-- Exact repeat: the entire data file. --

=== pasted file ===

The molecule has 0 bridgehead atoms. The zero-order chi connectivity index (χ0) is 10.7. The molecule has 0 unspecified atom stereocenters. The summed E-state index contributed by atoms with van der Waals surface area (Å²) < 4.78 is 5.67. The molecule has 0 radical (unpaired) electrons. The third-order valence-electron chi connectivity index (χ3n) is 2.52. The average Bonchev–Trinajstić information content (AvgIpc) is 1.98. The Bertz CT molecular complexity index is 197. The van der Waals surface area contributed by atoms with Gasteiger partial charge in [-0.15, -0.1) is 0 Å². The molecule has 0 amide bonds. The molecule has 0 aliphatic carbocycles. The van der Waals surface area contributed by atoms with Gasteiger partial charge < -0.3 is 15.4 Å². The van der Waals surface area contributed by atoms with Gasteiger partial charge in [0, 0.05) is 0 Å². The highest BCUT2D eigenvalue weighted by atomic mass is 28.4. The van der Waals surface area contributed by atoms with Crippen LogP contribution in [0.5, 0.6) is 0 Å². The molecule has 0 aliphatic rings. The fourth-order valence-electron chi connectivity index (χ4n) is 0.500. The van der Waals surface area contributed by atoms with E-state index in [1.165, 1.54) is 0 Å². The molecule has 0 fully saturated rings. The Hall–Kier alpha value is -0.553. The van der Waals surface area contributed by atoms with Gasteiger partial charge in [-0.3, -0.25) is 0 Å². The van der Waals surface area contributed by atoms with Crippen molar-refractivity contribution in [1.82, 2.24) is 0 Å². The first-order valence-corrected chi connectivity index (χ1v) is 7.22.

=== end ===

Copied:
The molecule has 0 bridgehead atoms. The zero-order chi connectivity index (χ0) is 10.7. The molecule has 0 unspecified atom stereocenters. The summed E-state index contributed by atoms with van der Waals surface area (Å²) < 4.78 is 5.67. The molecule has 0 radical (unpaired) electrons. The third-order valence-electron chi connectivity index (χ3n) is 2.52. The average Bonchev–Trinajstić information content (AvgIpc) is 1.98. The Bertz CT molecular complexity index is 197. The van der Waals surface area contributed by atoms with Gasteiger partial charge in [-0.15, -0.1) is 0 Å². The molecule has 0 amide bonds. The molecule has 0 aliphatic carbocycles. The van der Waals surface area contributed by atoms with Gasteiger partial charge < -0.3 is 15.4 Å². The van der Waals surface area contributed by atoms with Gasteiger partial charge in [0, 0.05) is 0 Å². The highest BCUT2D eigenvalue weighted by atomic mass is 28.4. The van der Waals surface area contributed by atoms with Crippen LogP contribution in [0.5, 0.6) is 0 Å². The molecule has 0 aliphatic rings. The fourth-order valence-electron chi connectivity index (χ4n) is 0.500. The van der Waals surface area contributed by atoms with E-state index in [1.165, 1.54) is 0 Å². The molecule has 0 fully saturated rings. The Hall–Kier alpha value is -0.553. The van der Waals surface area contributed by atoms with Gasteiger partial charge in [-0.3, -0.25) is 0 Å². The van der Waals surface area contributed by atoms with Crippen molar-refractivity contribution in [1.82, 2.24) is 0 Å². The first-order valence-corrected chi connectivity index (χ1v) is 7.22.